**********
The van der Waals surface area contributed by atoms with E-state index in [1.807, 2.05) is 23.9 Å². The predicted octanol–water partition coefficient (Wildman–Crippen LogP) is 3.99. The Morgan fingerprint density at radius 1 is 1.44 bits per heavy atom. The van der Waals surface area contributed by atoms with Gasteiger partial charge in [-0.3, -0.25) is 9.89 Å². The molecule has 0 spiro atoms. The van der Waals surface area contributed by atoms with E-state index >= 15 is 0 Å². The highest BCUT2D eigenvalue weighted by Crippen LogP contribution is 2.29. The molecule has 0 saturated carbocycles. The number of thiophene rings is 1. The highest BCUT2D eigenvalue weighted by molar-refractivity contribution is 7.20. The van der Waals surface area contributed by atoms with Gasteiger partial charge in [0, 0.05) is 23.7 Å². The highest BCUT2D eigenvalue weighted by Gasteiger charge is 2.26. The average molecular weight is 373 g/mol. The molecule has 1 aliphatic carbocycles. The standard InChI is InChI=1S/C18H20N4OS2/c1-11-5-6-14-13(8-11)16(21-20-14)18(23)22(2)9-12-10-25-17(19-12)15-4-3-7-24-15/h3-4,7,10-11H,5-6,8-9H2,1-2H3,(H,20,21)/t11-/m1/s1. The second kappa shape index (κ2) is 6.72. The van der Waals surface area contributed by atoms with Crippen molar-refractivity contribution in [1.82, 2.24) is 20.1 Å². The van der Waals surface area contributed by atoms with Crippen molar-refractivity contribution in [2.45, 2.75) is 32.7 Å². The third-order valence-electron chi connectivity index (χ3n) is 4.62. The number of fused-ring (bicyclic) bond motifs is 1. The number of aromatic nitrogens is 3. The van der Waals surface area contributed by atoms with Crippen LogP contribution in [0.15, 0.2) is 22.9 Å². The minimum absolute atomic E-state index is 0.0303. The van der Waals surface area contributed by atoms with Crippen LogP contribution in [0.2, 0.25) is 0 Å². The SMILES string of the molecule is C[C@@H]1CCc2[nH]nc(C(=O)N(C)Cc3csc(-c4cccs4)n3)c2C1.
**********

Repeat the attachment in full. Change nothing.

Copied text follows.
The van der Waals surface area contributed by atoms with E-state index in [1.807, 2.05) is 23.9 Å². The predicted octanol–water partition coefficient (Wildman–Crippen LogP) is 3.99. The Morgan fingerprint density at radius 1 is 1.44 bits per heavy atom. The van der Waals surface area contributed by atoms with Gasteiger partial charge in [-0.3, -0.25) is 9.89 Å². The molecule has 0 spiro atoms. The van der Waals surface area contributed by atoms with E-state index >= 15 is 0 Å². The highest BCUT2D eigenvalue weighted by Crippen LogP contribution is 2.29. The molecule has 0 saturated carbocycles. The number of thiophene rings is 1. The highest BCUT2D eigenvalue weighted by molar-refractivity contribution is 7.20. The van der Waals surface area contributed by atoms with Gasteiger partial charge in [0, 0.05) is 23.7 Å². The highest BCUT2D eigenvalue weighted by Gasteiger charge is 2.26. The average molecular weight is 373 g/mol. The molecule has 1 aliphatic carbocycles. The standard InChI is InChI=1S/C18H20N4OS2/c1-11-5-6-14-13(8-11)16(21-20-14)18(23)22(2)9-12-10-25-17(19-12)15-4-3-7-24-15/h3-4,7,10-11H,5-6,8-9H2,1-2H3,(H,20,21)/t11-/m1/s1. The second kappa shape index (κ2) is 6.72. The van der Waals surface area contributed by atoms with Crippen molar-refractivity contribution in [1.82, 2.24) is 20.1 Å². The van der Waals surface area contributed by atoms with Crippen molar-refractivity contribution in [2.45, 2.75) is 32.7 Å². The third-order valence-electron chi connectivity index (χ3n) is 4.62. The number of fused-ring (bicyclic) bond motifs is 1. The number of aromatic nitrogens is 3. The van der Waals surface area contributed by atoms with Crippen LogP contribution in [0.15, 0.2) is 22.9 Å². The minimum absolute atomic E-state index is 0.0303. The van der Waals surface area contributed by atoms with Crippen LogP contribution in [0.2, 0.25) is 0 Å². The SMILES string of the molecule is C[C@@H]1CCc2[nH]nc(C(=O)N(C)Cc3csc(-c4cccs4)n3)c2C1.